and half of texas democrats vote in gubernatorial primaries as texas republicans, which is why walking the streets of heavily democratic neighborhoods is the focus of this man. >> there has probably been a lot of depression in the democratic party, why bother? we're not going to win. this is a list of folks -- >> reporter: dalton and his team are optimistic that november matchup could be an upset. the republicans see that as wishful thinking. >> the democrats were serious about having wendy davis in a state-wide office, they would have put her in an office she could win. >> reporter: but they say if she doesn't win she could gather momentum.
bullard is already a democratic party volunteer even though his father is stanchly republican. have you tried to sway him? >> yeah. >> has it gone anywhere? >> sometimes it does. sometimes it doesn't. >> reporter: but the fact that the debate is happening at both bullard's kitchen table and across the state is something texas democrats see as progress. heidi zhou castro, al jazeera, dallas. ♪ on wall street this morning we are seeing a major rebound, the dow up 207 points, easing tensions in ukraine turning around investor sentiment. the dow is in positive territory. tesla is expanding its reach in europe. it will now open 30 new stores and service centers.
tesla expects combined sales in europe and asia to double the sales in america. singapore is now the most expensive city to live in. it is priceyer than ever, replacing tokyo, topping the list last year. the most expensive american city new york, coming in 26th on that list. bill gates still the richest person in the world, his net worth is $76 billion. he is taking the top spot from mexico's telecom typhootyphoon. in ukraine tensions grow and the russian economy is suffering. >> reporter: russia flexes its military muscle in ukraine and escalates tensions, it faces a threat at home to its own
struggling economy, with global markets rattled and the international community condemning russian's actions. the central bank stepped in with dramatic oftures. it pumped a reported $10 billion in reserves to boost its currency. >> they were absolutely desperate to try to stabilize the currency and prevent a vicious cycle of flight of capitol from russia >> reporter: long before the ukraine crisis, russia's growth was weak. there's been a steady decline since 2010. analysts point to weak growth as a result of a lack of business confidence, a lack of consumer confidence, corruption, red tape, and russia's heavy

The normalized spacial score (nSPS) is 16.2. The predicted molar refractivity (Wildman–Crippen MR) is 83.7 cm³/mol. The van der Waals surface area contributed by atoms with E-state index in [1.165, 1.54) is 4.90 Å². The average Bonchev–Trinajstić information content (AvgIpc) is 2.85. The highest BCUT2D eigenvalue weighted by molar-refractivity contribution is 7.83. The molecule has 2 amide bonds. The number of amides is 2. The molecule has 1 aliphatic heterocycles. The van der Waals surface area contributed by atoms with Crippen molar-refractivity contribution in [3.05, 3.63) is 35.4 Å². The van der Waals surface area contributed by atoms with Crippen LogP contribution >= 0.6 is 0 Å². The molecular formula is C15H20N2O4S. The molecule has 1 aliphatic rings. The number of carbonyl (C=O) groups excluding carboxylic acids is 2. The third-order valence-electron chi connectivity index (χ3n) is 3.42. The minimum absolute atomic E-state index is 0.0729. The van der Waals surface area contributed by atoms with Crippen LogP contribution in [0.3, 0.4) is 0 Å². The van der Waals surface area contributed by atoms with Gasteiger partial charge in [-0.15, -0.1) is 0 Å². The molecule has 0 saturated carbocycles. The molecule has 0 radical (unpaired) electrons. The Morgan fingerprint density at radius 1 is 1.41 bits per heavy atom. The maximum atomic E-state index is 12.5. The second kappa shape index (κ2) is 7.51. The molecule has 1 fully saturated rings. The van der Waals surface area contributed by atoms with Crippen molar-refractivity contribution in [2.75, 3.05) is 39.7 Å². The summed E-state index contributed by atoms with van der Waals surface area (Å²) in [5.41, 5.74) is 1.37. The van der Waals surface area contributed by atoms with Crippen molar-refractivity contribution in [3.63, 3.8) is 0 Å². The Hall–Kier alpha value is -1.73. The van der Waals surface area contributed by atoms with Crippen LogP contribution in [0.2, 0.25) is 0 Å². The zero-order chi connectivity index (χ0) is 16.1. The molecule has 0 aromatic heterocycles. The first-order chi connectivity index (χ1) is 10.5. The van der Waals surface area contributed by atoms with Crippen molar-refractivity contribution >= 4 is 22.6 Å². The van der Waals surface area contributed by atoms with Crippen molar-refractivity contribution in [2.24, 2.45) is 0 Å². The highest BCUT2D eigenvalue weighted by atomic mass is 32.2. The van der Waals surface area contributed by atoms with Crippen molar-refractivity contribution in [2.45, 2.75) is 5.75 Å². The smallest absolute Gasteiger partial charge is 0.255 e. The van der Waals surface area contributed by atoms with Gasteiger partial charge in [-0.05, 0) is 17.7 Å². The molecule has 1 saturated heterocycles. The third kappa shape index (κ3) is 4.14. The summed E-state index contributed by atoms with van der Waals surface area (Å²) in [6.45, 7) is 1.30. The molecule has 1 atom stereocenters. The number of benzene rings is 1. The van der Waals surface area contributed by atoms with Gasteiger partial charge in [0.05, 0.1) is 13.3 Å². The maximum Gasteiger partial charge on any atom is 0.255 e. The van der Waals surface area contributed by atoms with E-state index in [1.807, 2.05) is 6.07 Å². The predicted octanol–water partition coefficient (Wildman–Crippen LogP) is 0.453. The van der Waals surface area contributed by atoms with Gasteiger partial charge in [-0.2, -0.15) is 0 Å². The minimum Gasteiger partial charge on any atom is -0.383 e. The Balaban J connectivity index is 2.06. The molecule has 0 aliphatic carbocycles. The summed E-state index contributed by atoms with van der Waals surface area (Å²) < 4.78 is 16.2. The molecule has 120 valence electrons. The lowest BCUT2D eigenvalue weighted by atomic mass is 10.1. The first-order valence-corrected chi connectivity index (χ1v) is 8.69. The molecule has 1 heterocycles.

dependance on oil and natural gas exports and little else. 70% of russia's exports are in the energy sector. what is murky is where growth will come from, since many young people are choosing to live someplace else. one of the biggest threats right now? investors fleeing the country. all right investments by businesses in russia fell by 7%. >> people viewed the putin administration as relatively cautious and pragmatic. and i think the risk is that we see western sanctions and that could undermine the willingness of investors to put money in russia. >> reporter: the big question now is what effect the economic fallout will have on the region. up next, 2 million people, one big party, and one big need
welcome back to al jazeera america. i'm del walters. these are your headlines at this hour. secretary of state john kerry in kiev for talks on the crisis in ukraine. the u.s. offering a $1 billion aide package to help boost the economy. benjamin netenyahu speaking at aipac, the powerful pro-israel lobby. netenyahu saying palestinians must be prepared to recognize israel as a jewish state and iran must be stripped of its nuclear capabilities. and later the president will submit his $4 trillion budget to congress. he says he'll make tax credits available to workers as young as 21. in new orleans it is mardi gras and they are right in the thick of fat tuesday, and today's party is expected toe